Additive manufacturing and 3D CAD dream team lift the veil on technology that has gained $100million in venture capital (from the likes of Google, BMW) – and it’s as good as you thought it might be.
With an executive team that reads like a who’s who of the 3D CAD and additive manufacturing industry, no surprise then that the jungle drums have been beating about Desktop Metal and its metal printing process for some months now.
Founded by Ric Fulop, one of the lead investors in not only Protolabs, but also Onshape and Markforged, but also luminaries from the MIT (who invented not only binder jetting build process – central to the likes of Z Corp, X-Jet and many more) but also metal injection moulding) and the inventor of eDrawings, Desktop Metal has finally announced what it has been working on since 2015.
The core technology is the creation of 3D printed metals using a combination of either FDM style deposition or powder and binder. The reason for the bifurcated approach is that Desktop Metal’s products focus on two core areas – at the desktop and the production level. Let’s deal with the desktop, design and engineering studio focussed product first.
The office focussed set-up, Desktop Metal Studio, is based on a proprietary filament that holds the metal particles together and is built in a desktop sized machine. It’ll allow you to build reasonably sized parts (300mm x 200mm x 200mm) parts.
The production intent machine is a much larger beast, using jetted binder and powder based approach to building chambers of parts. It was full-width printheads and is capable of seriously fast production rates of 8,200cm2 per hour in a 330 x 330 x 300 build chamber.
Both variants use their processes to create ‘green’ parts which are then sintered using the same microwave-based furnaces to solidify them (typically referred to as sintering). What’s unique (and subject to 100+ patents due to be published in the next few months) is that the whole process works without the heavy, industrialised set-up that is associated with traditional metals sintering process, such as DMLS or SLS.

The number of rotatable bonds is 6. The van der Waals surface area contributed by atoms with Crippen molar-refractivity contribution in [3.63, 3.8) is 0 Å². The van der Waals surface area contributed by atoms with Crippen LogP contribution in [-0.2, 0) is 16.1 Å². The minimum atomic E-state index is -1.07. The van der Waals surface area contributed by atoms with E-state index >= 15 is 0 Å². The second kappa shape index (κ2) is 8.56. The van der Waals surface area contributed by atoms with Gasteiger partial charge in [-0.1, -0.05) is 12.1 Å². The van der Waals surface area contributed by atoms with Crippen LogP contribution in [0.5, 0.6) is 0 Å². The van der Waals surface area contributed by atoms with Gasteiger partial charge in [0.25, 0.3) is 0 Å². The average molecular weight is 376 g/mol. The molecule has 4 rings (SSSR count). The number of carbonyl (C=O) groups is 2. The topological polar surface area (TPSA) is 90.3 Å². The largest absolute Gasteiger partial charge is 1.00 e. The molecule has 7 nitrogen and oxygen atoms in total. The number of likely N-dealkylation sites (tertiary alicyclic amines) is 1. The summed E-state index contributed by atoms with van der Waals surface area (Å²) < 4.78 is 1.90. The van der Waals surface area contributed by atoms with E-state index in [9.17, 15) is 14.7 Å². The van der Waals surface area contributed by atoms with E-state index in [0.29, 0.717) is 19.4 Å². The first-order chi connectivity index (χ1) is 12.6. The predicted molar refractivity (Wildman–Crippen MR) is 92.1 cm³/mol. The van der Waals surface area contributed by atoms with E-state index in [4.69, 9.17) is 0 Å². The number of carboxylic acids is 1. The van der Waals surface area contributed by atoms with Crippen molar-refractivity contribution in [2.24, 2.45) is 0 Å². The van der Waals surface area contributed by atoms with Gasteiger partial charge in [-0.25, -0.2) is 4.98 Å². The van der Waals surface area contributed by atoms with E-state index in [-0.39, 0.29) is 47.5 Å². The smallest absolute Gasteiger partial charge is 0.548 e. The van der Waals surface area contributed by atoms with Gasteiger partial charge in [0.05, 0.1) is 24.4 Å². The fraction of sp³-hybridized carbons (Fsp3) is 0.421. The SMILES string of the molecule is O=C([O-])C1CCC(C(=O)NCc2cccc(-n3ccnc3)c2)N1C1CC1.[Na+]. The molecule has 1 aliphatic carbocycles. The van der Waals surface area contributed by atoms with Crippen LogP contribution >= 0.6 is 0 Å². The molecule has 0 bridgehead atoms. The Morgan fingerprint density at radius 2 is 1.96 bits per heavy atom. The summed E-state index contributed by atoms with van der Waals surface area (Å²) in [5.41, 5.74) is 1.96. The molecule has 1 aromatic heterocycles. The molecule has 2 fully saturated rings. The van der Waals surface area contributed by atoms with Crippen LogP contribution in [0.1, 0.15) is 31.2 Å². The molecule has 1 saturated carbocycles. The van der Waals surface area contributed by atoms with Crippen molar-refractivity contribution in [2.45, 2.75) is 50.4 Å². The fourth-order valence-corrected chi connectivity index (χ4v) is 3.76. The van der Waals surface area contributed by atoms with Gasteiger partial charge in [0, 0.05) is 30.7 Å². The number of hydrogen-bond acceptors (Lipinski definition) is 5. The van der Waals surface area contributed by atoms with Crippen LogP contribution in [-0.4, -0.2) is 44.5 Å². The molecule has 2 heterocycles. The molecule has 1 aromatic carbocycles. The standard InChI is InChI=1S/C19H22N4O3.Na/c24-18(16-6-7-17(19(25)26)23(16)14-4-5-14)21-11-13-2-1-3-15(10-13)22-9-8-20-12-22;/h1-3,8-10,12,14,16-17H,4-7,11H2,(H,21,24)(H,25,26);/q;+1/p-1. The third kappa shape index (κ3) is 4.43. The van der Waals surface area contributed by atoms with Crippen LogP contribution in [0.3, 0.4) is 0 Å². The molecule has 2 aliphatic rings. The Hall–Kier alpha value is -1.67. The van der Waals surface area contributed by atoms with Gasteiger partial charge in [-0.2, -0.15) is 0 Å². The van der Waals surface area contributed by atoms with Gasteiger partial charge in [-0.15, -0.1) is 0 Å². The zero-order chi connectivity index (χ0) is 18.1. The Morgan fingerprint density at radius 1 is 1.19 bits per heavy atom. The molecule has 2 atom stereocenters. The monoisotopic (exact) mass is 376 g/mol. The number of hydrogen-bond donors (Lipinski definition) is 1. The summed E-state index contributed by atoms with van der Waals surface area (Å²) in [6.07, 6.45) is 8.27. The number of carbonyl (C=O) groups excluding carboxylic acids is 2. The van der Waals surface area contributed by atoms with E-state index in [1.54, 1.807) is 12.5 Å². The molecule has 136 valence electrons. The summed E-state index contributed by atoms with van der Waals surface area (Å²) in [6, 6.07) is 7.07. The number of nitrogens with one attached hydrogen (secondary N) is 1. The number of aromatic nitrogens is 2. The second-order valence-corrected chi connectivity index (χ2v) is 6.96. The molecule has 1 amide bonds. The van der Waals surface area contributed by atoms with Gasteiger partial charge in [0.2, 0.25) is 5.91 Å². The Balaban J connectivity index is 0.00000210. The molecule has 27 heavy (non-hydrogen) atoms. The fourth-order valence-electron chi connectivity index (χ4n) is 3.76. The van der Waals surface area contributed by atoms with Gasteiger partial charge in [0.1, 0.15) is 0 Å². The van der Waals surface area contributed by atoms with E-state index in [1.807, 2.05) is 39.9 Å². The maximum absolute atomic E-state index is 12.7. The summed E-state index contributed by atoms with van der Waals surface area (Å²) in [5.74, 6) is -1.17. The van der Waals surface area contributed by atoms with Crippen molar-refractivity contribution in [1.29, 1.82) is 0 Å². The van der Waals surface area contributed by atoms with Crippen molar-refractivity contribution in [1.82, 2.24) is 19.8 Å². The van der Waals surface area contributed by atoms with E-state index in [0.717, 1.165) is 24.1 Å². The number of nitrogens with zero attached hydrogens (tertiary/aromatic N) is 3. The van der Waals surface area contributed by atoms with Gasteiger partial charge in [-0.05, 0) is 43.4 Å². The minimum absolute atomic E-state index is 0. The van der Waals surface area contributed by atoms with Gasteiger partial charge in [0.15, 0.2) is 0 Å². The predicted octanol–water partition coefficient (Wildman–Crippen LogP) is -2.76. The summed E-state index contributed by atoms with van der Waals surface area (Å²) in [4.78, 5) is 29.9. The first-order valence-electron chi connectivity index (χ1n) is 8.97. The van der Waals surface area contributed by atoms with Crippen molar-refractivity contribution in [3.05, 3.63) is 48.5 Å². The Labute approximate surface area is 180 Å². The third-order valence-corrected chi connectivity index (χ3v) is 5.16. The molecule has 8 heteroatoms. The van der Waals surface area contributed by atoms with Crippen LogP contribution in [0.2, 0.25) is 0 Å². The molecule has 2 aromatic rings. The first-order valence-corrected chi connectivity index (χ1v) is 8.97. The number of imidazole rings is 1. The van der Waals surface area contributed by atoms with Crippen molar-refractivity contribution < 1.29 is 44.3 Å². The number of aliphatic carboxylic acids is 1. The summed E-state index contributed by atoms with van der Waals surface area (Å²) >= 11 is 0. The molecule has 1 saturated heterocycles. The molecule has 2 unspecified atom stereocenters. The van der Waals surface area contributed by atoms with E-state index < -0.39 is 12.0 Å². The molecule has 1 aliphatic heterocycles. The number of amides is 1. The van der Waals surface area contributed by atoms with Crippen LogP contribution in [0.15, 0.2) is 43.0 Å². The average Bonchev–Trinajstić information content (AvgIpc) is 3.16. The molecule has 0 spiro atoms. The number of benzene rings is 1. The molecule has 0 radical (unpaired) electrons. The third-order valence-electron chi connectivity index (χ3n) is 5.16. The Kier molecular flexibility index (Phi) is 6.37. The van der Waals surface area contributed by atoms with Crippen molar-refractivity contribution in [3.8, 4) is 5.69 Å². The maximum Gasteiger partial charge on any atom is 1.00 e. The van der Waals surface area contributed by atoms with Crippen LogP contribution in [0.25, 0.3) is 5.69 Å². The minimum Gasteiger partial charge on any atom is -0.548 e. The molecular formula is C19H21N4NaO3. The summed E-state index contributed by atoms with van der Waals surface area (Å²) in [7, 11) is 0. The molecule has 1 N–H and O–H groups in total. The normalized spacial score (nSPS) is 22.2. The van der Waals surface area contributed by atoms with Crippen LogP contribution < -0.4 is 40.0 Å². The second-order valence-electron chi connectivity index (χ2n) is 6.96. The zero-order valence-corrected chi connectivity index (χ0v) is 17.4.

There are no extraction or powder handling requirements – the machines are self-contained in two units (for build machine and the furnace for sintering). There’s also a huge reduction in the post processing required.
Desktop Metal’s Studio product process uses the same material for support as it does for build, but with a ceramic layer between the two portions. This makes removal of the supports dramatically simpler and quicker and without the need for wire EDM. The production machines use powder-bed approach, so there aren’t the same concerns with support removal, as the parts are self supporting.
In terms of materials available, here’s where things get very interesting.
Rather than relying on specialised, highly proprietary metal powders, Desktop Metal has leveraged the global Metal Injection Moulding (MIM) market and built its processes to use these existing powders in its two processes. This means that there’s a much larger choice of materials available and they’re dramatically cheaper (as the market is much larger).
While the machine specs look incredible, what’s really going to panic a few folks at traditional sintering machine vendors is the price.
The desktop machine is $49,000 for the build machine and an additional $60,000 for the furnace – or it’s available as a ‘Hardware as a Service’ (HaaS) for $3,250 per month.
Compared to the cost of investing in smaller sintering machines and all of the ancillary costs, this represents a huge change in the entry point into the metals part production game.
The costs for the production machine are higher ($360,000 for the build machine – same microwave furnace), but again, the removal of all of the ancillary processes and facilities, makes this much more economically viable – particularly for those looking for production scale capability.
We’ll be exploring what Desktop Metal have to offer in the next couple of months and will have more details as they emerge.
During our remote tour of Desktop Metal’s Boston headquarters with Ric Fulop, we also got a quick demo of Desktop Metals approach to software.
The team has brought on board Rick Chin, who in addition to being the inventor of eDrawings, also has some serious chops in the additive manufacturing world (he founded and sold his Xpress3D start up to Stratasys some years ago).
It’s clear that the company is taking on some of the issues with pre-processing software in the additive world and looking to make the use of these machines as intuitive as possible – it looks to strip back many of the complications, allowing the user to make trades off against build time, vs surface quality, properties required vs time allowed for build and providing as much guidance based on required outputs as possible.
Stay tuned for more details in a forthcoming issue of DEVELOP3D.